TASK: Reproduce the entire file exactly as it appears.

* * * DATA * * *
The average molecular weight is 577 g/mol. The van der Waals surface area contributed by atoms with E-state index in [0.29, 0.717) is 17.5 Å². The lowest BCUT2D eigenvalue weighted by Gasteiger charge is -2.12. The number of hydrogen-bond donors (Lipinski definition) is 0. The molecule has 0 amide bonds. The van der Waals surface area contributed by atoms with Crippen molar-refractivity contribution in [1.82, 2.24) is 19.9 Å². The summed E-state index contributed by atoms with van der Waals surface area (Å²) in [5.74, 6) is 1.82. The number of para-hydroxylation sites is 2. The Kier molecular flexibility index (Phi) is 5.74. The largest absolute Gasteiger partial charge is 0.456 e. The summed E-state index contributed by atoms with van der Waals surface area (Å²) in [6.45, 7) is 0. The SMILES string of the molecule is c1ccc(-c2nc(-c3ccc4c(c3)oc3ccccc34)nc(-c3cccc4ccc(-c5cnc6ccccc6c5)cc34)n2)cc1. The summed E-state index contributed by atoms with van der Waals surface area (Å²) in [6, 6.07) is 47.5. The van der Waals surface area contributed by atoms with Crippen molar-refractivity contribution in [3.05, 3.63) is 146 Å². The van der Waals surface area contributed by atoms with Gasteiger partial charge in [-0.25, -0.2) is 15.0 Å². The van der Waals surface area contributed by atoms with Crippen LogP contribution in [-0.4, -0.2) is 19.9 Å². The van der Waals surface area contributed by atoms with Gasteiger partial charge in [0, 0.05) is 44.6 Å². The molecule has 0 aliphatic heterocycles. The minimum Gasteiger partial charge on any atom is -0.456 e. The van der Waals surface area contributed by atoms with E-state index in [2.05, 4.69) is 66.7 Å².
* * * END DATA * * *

The average molecular weight is 577 g/mol. The van der Waals surface area contributed by atoms with E-state index in [0.29, 0.717) is 17.5 Å². The lowest BCUT2D eigenvalue weighted by Gasteiger charge is -2.12. The number of hydrogen-bond donors (Lipinski definition) is 0. The molecule has 0 amide bonds. The van der Waals surface area contributed by atoms with Crippen molar-refractivity contribution in [1.82, 2.24) is 19.9 Å². The summed E-state index contributed by atoms with van der Waals surface area (Å²) in [5.74, 6) is 1.82. The number of para-hydroxylation sites is 2. The Kier molecular flexibility index (Phi) is 5.74. The largest absolute Gasteiger partial charge is 0.456 e. The summed E-state index contributed by atoms with van der Waals surface area (Å²) in [6.45, 7) is 0. The SMILES string of the molecule is c1ccc(-c2nc(-c3ccc4c(c3)oc3ccccc34)nc(-c3cccc4ccc(-c5cnc6ccccc6c5)cc34)n2)cc1. The summed E-state index contributed by atoms with van der Waals surface area (Å²) in [6, 6.07) is 47.5. The van der Waals surface area contributed by atoms with Crippen molar-refractivity contribution in [3.05, 3.63) is 146 Å². The van der Waals surface area contributed by atoms with Gasteiger partial charge in [-0.25, -0.2) is 15.0 Å². The van der Waals surface area contributed by atoms with Crippen LogP contribution in [-0.4, -0.2) is 19.9 Å². The van der Waals surface area contributed by atoms with Gasteiger partial charge in [0, 0.05) is 44.6 Å². The molecule has 0 aliphatic heterocycles. The minimum Gasteiger partial charge on any atom is -0.456 e. The van der Waals surface area contributed by atoms with E-state index in [2.05, 4.69) is 66.7 Å².